Friday, August 30, 2013

This, too, shall pass

This is not permanent.  This moment when I sit with tears and try to figure out just where we went wrong is temporary.  The day was hopeful when it started, the mercies were new, and yet, here we are...

The boy child rebelious because he doesn't want to do school.  He's disrupting the girls who are eager for this moment.  Me lashing back anger in response to his defiance.

The girl that's growing longer and leaner, she drifts in thoughts and imaginings, making games for the baby when I want her to do math.

The one that's four now, she does her math alone while I try to find out what is really going on with her older brother.

I feel like, in this moment, all is lost.  I'm failing miserably and flailing wildly, and I'm not sure how I'll regain control or if I should even try.

I know the truth...this is my calling.  I was never promised easy, I was promised faithfulness rewarded.

I don't expect them to be perfect, but I want them to learn to work hard and with excellence.  I want them to be kind to each other, respectful of authority, and to internalize what they've learned.

The goals are lofty.  The family is human. 

Some deep breaths, softly spoken prayers, and we try again.

Tuesday, August 27, 2013

The Broken

Originally written June 2.  Five days before my mom lost her battle with breast cancer.  Thankful for broken, busted up pieces made whole.

The cancer...

It grows, unnoticed, beneath the surface.

For months, maybe years, it's there.  Growing.  Spreading,  Altering the DNA of cells.  Moving boundaries, eventually pressing against vital organs.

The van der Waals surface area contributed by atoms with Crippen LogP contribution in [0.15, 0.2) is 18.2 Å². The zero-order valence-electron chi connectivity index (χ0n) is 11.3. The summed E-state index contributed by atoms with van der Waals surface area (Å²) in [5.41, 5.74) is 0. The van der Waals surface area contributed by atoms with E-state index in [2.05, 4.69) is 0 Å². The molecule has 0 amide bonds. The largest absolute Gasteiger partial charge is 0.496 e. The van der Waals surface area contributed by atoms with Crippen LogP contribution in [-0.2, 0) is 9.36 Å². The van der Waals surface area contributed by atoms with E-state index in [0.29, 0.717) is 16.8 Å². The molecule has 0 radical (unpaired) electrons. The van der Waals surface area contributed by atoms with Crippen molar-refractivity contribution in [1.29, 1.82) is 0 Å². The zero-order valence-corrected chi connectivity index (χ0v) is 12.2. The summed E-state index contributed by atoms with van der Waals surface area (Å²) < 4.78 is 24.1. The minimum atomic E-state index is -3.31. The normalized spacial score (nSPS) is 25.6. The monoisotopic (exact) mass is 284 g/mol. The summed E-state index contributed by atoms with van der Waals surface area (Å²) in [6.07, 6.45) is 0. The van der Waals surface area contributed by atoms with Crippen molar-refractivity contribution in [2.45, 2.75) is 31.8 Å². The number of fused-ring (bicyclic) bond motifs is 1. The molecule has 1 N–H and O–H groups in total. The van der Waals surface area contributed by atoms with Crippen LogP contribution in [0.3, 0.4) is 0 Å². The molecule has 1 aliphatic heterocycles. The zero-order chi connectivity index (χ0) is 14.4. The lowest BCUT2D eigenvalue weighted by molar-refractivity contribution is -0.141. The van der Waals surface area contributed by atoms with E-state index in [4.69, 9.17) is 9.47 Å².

At first it happens unseen.  She isn't aware that things are wrong.  She doesn't realize that death is growing. 

The ignorance doesn't slow the damage.

At some point, I'm not exactly sure when, she notices that things just "aren't right" and she has a choice.  Does she acknowledge the problem or ignore it?  Does she share the secret trouble or try to handle it on her own? 

She waits.  She holds the secret.  She prays.  She reads.  She researches.  She feels the changes.  She knows that something is growing, but she doesn't really call it by its name because maybe she doesn't want to know its name. 

She waits.  She holds the secret.  She sees the changes, but she covers them up.  She keeps it close and covered because it's private.  Or she keeps it close and covered because it's pride.

She's my mom and I'm her child. 

I know this waiting.  I know this holding of secrets.  I know this pride and how death can start growing small like one seed split open.  I know that the waiting produces a crop and once it's all growing wild it gets out of control and overwhelming.

I also know the grace that breaks the pride and turns it into humility.  I know the words to speak when a secret doesn't need to be held close.  I know the sheer joy of grabbing death as it grows as a seedling, when it just pushes through the soil of me, and flinging it into holy fire, that it would be consumed and I would be consumated, completed, made a bit more holy in the offering.

I know what it is to be broken.  And by grace, through faith, I know what it is to be made whole.

Thursday, August 8, 2013

She belongs here

She stepped into the waters silently and she stood. The pastor began to share, with her permission, of how she came to this place. She wasn't proud of the past or ashamed, it was just the truth of her experience and how she came to grace.

He spoke of the pain medication that was prescribed in her mid-teens to treat a physical problem and how the desire to be without pain led to the addiction that grew to relieve the other pains of life. He spoke of how the desire to numb led to other substances and eventually an expensive cocaine habit. He told how the habit bred desperation and the willingness to sell her body, herself, to maintain the high. Then, he told about the grace that rescues. He explained the process of baptism is not what saves, but is only an outward expression of an inward change that has already occurred, by grace, through faith.